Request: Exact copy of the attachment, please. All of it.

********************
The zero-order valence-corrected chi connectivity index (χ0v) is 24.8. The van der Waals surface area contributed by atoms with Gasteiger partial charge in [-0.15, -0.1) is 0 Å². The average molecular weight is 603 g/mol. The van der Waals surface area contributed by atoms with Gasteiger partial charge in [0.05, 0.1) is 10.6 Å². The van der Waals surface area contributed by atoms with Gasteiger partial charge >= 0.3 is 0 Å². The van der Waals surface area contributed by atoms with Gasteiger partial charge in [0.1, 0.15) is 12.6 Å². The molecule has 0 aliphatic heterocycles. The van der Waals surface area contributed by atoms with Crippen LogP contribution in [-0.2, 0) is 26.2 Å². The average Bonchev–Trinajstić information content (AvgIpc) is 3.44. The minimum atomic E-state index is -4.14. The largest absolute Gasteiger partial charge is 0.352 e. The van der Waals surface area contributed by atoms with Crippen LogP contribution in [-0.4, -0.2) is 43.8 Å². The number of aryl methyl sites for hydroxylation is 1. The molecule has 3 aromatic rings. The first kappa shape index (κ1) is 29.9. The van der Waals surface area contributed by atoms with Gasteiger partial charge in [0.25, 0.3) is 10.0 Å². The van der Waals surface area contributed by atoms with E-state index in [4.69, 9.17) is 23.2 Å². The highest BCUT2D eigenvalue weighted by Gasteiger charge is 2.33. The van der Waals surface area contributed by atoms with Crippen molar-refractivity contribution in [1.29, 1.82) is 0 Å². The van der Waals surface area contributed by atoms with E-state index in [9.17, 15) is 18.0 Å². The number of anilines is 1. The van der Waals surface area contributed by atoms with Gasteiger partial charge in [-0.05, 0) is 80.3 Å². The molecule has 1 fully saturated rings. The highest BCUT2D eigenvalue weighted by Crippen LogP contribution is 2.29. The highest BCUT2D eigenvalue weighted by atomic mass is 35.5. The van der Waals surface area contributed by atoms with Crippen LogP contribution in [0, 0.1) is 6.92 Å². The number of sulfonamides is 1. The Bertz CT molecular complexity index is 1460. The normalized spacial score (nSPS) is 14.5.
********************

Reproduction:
The zero-order valence-corrected chi connectivity index (χ0v) is 24.8. The van der Waals surface area contributed by atoms with Gasteiger partial charge in [-0.15, -0.1) is 0 Å². The average molecular weight is 603 g/mol. The van der Waals surface area contributed by atoms with Gasteiger partial charge in [0.05, 0.1) is 10.6 Å². The van der Waals surface area contributed by atoms with Gasteiger partial charge >= 0.3 is 0 Å². The van der Waals surface area contributed by atoms with Gasteiger partial charge in [0.1, 0.15) is 12.6 Å². The molecule has 0 aliphatic heterocycles. The van der Waals surface area contributed by atoms with Crippen LogP contribution in [-0.2, 0) is 26.2 Å². The average Bonchev–Trinajstić information content (AvgIpc) is 3.44. The minimum atomic E-state index is -4.14. The largest absolute Gasteiger partial charge is 0.352 e. The van der Waals surface area contributed by atoms with Crippen LogP contribution in [-0.4, -0.2) is 43.8 Å². The number of aryl methyl sites for hydroxylation is 1. The molecule has 3 aromatic rings. The first kappa shape index (κ1) is 29.9. The van der Waals surface area contributed by atoms with Gasteiger partial charge in [0.25, 0.3) is 10.0 Å². The van der Waals surface area contributed by atoms with E-state index in [4.69, 9.17) is 23.2 Å². The highest BCUT2D eigenvalue weighted by Gasteiger charge is 2.33. The van der Waals surface area contributed by atoms with Crippen molar-refractivity contribution in [1.29, 1.82) is 0 Å². The van der Waals surface area contributed by atoms with E-state index in [9.17, 15) is 18.0 Å². The number of anilines is 1. The van der Waals surface area contributed by atoms with Gasteiger partial charge in [-0.05, 0) is 80.3 Å². The molecule has 1 fully saturated rings. The highest BCUT2D eigenvalue weighted by Crippen LogP contribution is 2.29. The highest BCUT2D eigenvalue weighted by atomic mass is 35.5. The van der Waals surface area contributed by atoms with Crippen LogP contribution in [0, 0.1) is 6.92 Å². The number of sulfonamides is 1. The Bertz CT molecular complexity index is 1460. The normalized spacial score (nSPS) is 14.5.